Guest Post from Matt Gibbs, Co-founder and CMO of UPshow
Millennials and GenZ might be the curated selfie generation, but a shift is happening, and businesses are taking notice. The cultural pendulum is swaying away from brand-sponsored mega-influencer-celebrity-endorsed posts to organic content that’s generated by people you know, or even those you feel like you know. Capturing more natural moments and promoting them within a more intimate circle of followers versus big ‘on the main stage’ posts is what’s now in-vogue. An industry 2018 Trust Barometer Report revealed that 60 percent of people no longer trusted social media and reported that immediate friends and family are better for recommendations than influencers.
That said, Kylie Jenner-esque paid posts aren’t going away, but they have become tarnished, and millennials and their younger counterparts are gravitating towards more natural interactions from those within their inner circle or for relatable micro-influencers. As a result, more brands are gravitating toward user-generated content to increase engagement and build trust and community.
According to a study, 56 percent of consumers are more likely to buy a product that they’ve seen in real-life images posted by another consumer – a shift away from the rainbow-colored preplanned photos that dominated platforms like Instagram in late 2017.
UPshow, the company I co-founded, is a social TV platform that companies such as Crunch Fitness, Cheddar’s Scratch Kitchen and ATI Physical Therapy are using to transform their customers into immediate influencers. The platform entices customers to post on social media by projecting them on big screens in-venue. As a result, friends and family, also see and are often influenced by the posts. The content and choice to participate is totally in the hands of the consumer.
Other companies also provide services that cater to this trend, such as Guest Crew and Woobox. Their platforms harness user-generated content and boost it organically. Guest Crew leverages a community of organically generated influencers and Woobox turns user-generated content into contests. Filtergrade uses professional photo grade filters (such as Adobe Lightroom presets) to help brands generate more professional quality shareable images that are unique and micro-influencers can use them too to make their posts mimic celebrity influencer quality.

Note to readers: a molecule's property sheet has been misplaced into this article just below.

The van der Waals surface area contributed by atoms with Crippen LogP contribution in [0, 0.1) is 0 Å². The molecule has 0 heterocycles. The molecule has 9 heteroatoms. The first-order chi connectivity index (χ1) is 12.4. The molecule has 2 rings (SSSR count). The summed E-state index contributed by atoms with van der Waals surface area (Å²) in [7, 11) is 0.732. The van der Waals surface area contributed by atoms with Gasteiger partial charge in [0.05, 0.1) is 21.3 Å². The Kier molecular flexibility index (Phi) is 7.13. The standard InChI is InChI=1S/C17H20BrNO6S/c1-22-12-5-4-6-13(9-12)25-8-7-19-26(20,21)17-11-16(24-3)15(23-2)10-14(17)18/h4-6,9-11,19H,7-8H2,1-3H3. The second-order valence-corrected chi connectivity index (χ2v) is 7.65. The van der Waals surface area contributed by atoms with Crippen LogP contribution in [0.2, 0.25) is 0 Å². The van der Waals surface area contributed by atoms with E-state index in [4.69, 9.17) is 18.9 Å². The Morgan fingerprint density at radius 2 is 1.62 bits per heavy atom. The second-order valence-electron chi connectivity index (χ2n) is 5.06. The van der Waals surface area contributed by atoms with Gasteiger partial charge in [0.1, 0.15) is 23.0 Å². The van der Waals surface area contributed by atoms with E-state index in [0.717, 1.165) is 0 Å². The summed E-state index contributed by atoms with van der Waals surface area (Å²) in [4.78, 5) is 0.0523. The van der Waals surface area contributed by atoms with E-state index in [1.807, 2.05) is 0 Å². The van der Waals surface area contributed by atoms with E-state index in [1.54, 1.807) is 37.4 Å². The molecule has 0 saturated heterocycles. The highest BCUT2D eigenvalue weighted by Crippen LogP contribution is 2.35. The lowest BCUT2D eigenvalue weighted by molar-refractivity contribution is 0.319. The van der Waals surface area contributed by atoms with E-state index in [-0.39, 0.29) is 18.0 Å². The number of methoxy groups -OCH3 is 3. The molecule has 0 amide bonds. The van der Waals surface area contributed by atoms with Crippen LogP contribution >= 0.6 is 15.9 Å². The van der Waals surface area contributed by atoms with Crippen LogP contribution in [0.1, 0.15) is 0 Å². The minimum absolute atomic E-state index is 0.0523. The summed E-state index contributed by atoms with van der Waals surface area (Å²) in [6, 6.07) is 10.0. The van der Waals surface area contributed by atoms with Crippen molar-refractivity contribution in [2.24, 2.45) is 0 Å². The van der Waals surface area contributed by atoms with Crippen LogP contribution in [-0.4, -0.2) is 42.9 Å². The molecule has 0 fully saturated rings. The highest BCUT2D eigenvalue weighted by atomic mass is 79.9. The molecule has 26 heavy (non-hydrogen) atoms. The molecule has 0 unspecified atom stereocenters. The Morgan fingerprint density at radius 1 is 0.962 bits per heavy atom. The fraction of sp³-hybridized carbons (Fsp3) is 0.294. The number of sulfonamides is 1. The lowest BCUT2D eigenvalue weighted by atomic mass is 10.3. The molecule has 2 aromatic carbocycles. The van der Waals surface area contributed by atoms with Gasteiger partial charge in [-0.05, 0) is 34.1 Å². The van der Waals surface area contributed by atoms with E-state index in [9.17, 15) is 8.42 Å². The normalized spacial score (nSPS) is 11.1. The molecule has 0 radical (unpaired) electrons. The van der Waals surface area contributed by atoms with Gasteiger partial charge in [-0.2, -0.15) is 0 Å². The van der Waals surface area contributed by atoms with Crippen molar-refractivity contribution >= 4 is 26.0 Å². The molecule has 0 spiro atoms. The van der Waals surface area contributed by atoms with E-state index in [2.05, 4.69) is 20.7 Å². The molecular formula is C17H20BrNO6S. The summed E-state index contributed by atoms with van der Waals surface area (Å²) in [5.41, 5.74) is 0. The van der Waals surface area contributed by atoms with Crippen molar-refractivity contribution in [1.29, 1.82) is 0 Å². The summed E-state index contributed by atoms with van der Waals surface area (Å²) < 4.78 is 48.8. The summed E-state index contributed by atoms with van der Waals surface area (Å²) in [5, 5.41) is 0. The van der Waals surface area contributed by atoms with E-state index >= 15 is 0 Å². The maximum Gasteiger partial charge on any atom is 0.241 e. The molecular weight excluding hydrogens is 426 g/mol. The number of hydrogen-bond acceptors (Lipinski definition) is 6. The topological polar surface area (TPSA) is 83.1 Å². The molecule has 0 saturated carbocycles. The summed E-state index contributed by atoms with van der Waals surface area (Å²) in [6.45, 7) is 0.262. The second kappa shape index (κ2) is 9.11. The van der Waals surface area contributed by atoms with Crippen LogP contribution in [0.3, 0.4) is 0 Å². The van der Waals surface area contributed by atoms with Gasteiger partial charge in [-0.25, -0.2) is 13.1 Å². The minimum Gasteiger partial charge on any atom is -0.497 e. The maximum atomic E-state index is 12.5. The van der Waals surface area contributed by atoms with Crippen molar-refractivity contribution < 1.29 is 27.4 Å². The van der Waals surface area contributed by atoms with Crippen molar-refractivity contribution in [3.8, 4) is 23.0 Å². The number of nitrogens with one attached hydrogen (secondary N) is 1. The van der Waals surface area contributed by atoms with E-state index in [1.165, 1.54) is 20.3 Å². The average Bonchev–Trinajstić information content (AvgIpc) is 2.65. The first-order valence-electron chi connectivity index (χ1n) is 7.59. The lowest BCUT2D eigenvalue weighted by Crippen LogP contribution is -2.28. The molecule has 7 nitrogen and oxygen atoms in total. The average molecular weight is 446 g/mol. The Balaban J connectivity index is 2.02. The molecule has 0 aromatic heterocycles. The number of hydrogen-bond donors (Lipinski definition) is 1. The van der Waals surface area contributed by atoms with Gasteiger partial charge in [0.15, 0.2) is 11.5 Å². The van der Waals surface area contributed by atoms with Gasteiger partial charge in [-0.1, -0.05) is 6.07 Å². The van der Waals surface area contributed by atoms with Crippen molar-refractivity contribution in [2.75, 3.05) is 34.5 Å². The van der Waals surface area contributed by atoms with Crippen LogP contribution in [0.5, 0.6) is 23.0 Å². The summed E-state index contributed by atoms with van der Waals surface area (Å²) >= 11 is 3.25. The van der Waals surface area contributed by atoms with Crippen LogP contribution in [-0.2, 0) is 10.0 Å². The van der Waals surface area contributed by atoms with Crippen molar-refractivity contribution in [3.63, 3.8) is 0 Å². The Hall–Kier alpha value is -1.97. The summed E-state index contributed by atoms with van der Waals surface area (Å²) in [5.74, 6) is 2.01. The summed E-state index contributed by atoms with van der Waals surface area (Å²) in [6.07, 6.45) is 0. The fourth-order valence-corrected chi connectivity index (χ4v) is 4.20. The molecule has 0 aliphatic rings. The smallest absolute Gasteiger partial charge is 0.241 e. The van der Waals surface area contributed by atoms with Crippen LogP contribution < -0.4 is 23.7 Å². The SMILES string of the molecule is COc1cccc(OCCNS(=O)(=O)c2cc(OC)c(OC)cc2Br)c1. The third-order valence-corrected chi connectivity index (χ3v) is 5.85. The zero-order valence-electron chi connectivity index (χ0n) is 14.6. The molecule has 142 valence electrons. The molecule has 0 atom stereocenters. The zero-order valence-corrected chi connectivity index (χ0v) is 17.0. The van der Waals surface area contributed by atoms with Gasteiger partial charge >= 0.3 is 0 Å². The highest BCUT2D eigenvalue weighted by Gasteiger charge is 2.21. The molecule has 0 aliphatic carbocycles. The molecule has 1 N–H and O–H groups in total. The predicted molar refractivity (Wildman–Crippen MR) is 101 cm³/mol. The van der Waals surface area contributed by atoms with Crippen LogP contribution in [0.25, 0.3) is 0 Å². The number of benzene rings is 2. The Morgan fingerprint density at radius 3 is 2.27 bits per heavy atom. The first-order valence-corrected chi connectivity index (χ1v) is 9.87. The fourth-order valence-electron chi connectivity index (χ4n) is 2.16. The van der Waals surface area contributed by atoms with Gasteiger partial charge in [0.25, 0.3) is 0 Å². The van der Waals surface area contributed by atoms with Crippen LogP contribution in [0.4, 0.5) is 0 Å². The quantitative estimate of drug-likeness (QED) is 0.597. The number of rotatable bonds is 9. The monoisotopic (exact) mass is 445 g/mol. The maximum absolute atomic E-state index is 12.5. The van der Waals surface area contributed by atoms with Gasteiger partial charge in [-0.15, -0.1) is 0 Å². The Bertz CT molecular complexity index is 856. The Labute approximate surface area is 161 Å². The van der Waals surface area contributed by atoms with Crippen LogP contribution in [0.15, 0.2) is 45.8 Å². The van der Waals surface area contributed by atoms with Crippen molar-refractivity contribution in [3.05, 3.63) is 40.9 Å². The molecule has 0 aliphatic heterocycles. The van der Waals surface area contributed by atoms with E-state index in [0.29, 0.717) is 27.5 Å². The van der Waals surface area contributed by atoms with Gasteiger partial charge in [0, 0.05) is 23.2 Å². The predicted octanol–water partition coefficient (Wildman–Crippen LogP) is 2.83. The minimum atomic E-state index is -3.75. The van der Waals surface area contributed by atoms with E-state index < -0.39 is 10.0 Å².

It’s a new era for user-generated content and if brands want to appeal to younger audiences, such as millennials and GenZ, they need to embrace the social media trends that will improve their engagement rates by putting the power in the hands of the consumer in a genuine way.
Matt Gibbs is co-founder and Chief Marketing Officer of UPshow, a consumer engagement platform that transforms a business’s existing TVs into its top marketing assets. Gibbs is responsible for branding, lead generation and advertising for the
company. Gibbs is a genuine entrepreneur and trailblazer in digital media with deep roots in the Chicago start-up community. Along with college friend and UPshow CEOAdam Hirsen, Gibbs co-founded SparkReel in 2011. SparkReel created a more efficient way for friends and family to share mobile videos online and evolved into a social media agency that created user-generated content campaigns for Verizon, Oreo, Condé Nast, Apartments.com, among others. UPshow was born out of SparkReel when customers wanted social media engagement screens at events. Gibbs graduated from Miami University of Ohio and resides in Chicago, IL with his wife, two children and corgi.
One thought on “The Future of The Micro vs. Mega Influencer – Why User Generated Content is Poised to Win for Businesses”
I saved this article as a reference piece.
The future of social media = bots versus user-generated content. Agree?